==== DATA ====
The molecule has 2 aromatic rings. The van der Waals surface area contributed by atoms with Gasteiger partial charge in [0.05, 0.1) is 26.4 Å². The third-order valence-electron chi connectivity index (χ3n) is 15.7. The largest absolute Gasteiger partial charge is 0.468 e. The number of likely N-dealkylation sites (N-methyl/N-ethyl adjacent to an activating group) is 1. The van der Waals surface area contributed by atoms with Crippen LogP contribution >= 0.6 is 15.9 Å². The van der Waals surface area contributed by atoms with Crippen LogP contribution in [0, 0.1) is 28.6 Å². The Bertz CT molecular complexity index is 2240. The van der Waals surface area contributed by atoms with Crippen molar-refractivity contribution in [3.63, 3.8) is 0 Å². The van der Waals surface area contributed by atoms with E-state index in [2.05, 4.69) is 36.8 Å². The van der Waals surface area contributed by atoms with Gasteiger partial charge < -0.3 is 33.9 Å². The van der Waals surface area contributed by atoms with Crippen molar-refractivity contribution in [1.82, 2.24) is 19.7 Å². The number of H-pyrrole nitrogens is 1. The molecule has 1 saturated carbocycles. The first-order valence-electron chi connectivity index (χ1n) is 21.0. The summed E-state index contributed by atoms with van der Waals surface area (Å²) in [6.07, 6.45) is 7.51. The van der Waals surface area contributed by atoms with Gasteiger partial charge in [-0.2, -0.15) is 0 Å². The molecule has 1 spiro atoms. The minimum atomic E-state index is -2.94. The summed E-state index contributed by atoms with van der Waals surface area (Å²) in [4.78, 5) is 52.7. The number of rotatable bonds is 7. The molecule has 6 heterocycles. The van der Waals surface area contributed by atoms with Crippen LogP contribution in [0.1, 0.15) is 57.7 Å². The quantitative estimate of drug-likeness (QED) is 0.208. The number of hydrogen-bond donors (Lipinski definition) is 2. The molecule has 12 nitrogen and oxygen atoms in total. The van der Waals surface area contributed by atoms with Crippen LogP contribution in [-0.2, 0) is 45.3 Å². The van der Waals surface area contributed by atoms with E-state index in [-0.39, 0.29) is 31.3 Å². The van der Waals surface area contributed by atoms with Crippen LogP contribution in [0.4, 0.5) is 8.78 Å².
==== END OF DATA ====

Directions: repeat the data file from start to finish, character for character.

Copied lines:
The molecule has 2 aromatic rings. The van der Waals surface area contributed by atoms with Gasteiger partial charge in [0.05, 0.1) is 26.4 Å². The third-order valence-electron chi connectivity index (χ3n) is 15.7. The largest absolute Gasteiger partial charge is 0.468 e. The number of likely N-dealkylation sites (N-methyl/N-ethyl adjacent to an activating group) is 1. The van der Waals surface area contributed by atoms with Crippen LogP contribution >= 0.6 is 15.9 Å². The van der Waals surface area contributed by atoms with Crippen LogP contribution in [0, 0.1) is 28.6 Å². The Bertz CT molecular complexity index is 2240. The van der Waals surface area contributed by atoms with Crippen molar-refractivity contribution in [3.63, 3.8) is 0 Å². The van der Waals surface area contributed by atoms with E-state index in [2.05, 4.69) is 36.8 Å². The van der Waals surface area contributed by atoms with Gasteiger partial charge < -0.3 is 33.9 Å². The van der Waals surface area contributed by atoms with Crippen molar-refractivity contribution in [1.82, 2.24) is 19.7 Å². The number of H-pyrrole nitrogens is 1. The molecule has 1 saturated carbocycles. The first-order valence-electron chi connectivity index (χ1n) is 21.0. The summed E-state index contributed by atoms with van der Waals surface area (Å²) in [6.07, 6.45) is 7.51. The van der Waals surface area contributed by atoms with Gasteiger partial charge in [-0.2, -0.15) is 0 Å². The molecule has 1 spiro atoms. The minimum atomic E-state index is -2.94. The summed E-state index contributed by atoms with van der Waals surface area (Å²) in [4.78, 5) is 52.7. The number of rotatable bonds is 7. The molecule has 6 heterocycles. The van der Waals surface area contributed by atoms with Crippen LogP contribution in [0.1, 0.15) is 57.7 Å². The quantitative estimate of drug-likeness (QED) is 0.208. The number of hydrogen-bond donors (Lipinski definition) is 2. The molecule has 12 nitrogen and oxygen atoms in total. The van der Waals surface area contributed by atoms with Crippen LogP contribution in [-0.2, 0) is 45.3 Å². The van der Waals surface area contributed by atoms with E-state index in [-0.39, 0.29) is 31.3 Å². The van der Waals surface area contributed by atoms with Crippen LogP contribution in [0.4, 0.5) is 8.78 Å².